Tuesday, November 07, 2006

Fairfield to Stamford, CT

20.2 nm
Wind: calm to S 5 knots
Seas: building to one foot
Maximum speed: 5.3 knots
Maximum speed under sail: 3.1 knots
Average speed: 2.5 knots
Latitude: 41°01.59’N
Longitude: 073°32.19’W

I’m sitting in the dark boat. Karl’s gone to get water, and none of our interior light is really working. It’s okay—I have the light from the computer, the light of my headlamp, and I’m perfectly content. The computer is happily singing me Wilco songs. It’s astonishing to me how much enjoyment and civilization just music brings. I wish I could have put our entire CD collection onto my computer to randomize it all. Instead, I’m getting very familiar with the random selection of CDs that were loaded onto the computer. Every day I resolve to play an actual CD instead of my CD collection on random, but every day it seems like too much work and a waste of electricity.

Some huge powerboat ran aground right across the channel from us. As far as I know, he’s still there, waiting for the tide to come up. Yup, still there. I just peeked out of the companionway to check. I feel a little sorry for him, because I know how he feels. I hope he doesn’t think I’m mocking him, sitting over here with my light and my music. Not very much light, but light nonetheless. He called over another little fishing boat to come pull him off, but hasn’t seemed to want to ask for our help. We’ve been monitoring channel sixteen on the VHF since he ran aground, waiting for his call for help, but he hasn’t made one. Karl was going to row over and offer our assistance, but I’m not sure what we could do with a rowing dinghy.

We actually got to sail today. Very slowly, but sail nonetheless. Karl sailed us effortlessly out of the harbor at a rate of about one knot. When our speed dropped to about half a knot and the sea turned that glassy texture that indicates an absolute absence of wind, we decided to motor. We made a fair amount of progress before I made the casual observation that the wind appeared to have picked up. Then we were able to run with the wind (it was behind us) basically into Stamford harbor.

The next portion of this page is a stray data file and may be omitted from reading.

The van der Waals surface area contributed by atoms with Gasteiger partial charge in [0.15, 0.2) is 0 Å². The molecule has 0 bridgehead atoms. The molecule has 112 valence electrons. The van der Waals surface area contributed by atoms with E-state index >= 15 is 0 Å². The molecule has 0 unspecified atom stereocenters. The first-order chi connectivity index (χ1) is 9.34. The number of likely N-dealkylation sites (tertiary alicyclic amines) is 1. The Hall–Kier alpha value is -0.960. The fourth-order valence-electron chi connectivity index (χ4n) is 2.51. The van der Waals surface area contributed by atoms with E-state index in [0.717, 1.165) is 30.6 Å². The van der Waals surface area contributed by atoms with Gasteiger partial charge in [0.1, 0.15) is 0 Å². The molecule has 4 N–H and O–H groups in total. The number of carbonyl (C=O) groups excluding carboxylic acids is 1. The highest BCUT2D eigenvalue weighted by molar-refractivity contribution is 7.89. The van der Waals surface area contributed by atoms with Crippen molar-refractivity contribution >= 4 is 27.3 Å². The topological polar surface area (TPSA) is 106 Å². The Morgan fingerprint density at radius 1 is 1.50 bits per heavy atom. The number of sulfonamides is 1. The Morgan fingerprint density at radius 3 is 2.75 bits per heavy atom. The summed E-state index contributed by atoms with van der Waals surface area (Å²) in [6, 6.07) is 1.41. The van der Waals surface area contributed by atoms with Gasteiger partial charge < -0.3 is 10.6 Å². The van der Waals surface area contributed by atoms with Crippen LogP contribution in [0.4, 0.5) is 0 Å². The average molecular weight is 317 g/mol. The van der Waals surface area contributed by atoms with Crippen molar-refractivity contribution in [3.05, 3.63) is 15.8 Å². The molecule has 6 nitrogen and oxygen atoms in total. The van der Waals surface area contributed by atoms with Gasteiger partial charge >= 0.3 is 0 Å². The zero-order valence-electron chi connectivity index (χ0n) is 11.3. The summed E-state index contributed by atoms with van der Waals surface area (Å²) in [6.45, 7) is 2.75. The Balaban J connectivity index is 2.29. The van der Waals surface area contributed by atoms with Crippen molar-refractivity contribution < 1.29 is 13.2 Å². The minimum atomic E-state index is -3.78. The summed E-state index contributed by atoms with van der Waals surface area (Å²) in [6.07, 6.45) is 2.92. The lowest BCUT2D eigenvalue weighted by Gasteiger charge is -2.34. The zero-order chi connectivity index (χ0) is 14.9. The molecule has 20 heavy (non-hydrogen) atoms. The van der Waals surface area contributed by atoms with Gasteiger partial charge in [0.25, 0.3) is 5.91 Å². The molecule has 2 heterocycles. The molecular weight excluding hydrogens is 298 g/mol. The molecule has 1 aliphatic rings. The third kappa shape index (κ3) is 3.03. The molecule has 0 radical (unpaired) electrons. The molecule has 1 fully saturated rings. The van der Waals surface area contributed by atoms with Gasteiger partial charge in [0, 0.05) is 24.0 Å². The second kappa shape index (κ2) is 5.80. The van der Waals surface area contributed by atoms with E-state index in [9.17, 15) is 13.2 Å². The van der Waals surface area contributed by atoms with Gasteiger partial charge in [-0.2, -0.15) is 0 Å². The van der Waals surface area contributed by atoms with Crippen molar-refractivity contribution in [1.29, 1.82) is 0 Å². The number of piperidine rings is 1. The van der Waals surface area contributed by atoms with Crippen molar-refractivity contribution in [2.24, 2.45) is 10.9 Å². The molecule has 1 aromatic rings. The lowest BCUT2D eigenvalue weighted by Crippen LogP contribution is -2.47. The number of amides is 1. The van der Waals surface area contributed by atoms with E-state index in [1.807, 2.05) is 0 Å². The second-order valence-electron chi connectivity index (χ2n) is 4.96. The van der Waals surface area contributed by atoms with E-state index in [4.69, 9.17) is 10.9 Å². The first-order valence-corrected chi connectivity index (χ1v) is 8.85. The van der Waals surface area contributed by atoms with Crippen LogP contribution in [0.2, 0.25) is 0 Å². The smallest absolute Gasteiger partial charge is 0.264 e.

It was great to not to have to beat for once today. It was nice to be able to make a rather effortless three knots under sail. But both of us continue to be frustrated by our lack of ability to sail efficiently, and torn between the choice of sailing slowly and inefficiently and ending up stranded in winter gales or motoring our way out of danger. It’s a very tough choice. I lean towards sailing anyway, storms be damned, and Karl leans the other way. I just don’t want to begin a habit of reliance on the diesel. How then are we going to revise our sail plan? Where will be the motivation to work out our spinnaker arrangement, build a wind vane, get a larger genoa, all those things that need to be done? Even now, I feel our laziness when we’re both depending on the diesel to start soon. Why do we need to sail well in light wind when we can just fire up the engine?

Still, I feel backwards. Why not just use the engine if it will take us there faster? But then why don’t we have a blasted powerboat instead of this ridiculous sailboat? I know that sailing will be what helps us eventually, so it seems worth our while to learn to do it well now. But is this really the best time? I don’t know.

I had resolved that today was the day we got to go into town for some real food, ice, groceries, laundry, showers, and water, and I’m very dismayed that none of that happened. Neither of us quite know how to go about approaching a harbormaster or a marina. Do you just call them? Radio them? We don’t feel like real sailors yet—will they really believe we came from Massachusetts? And can we just dock and get these things without paying for a mooring? It’s all so bewildering. We’d rather just continue our habit of anchoring on the fringes of civilization. So Karl’s sneaking into a yacht club after hours to find an outdoor faucet. God forbid we actually try to talk to a living human being. Eventually we’ll have to figure all of it out. In the meantime, it seems amusing to continue our life of innocence, completely unconnected to the real world.

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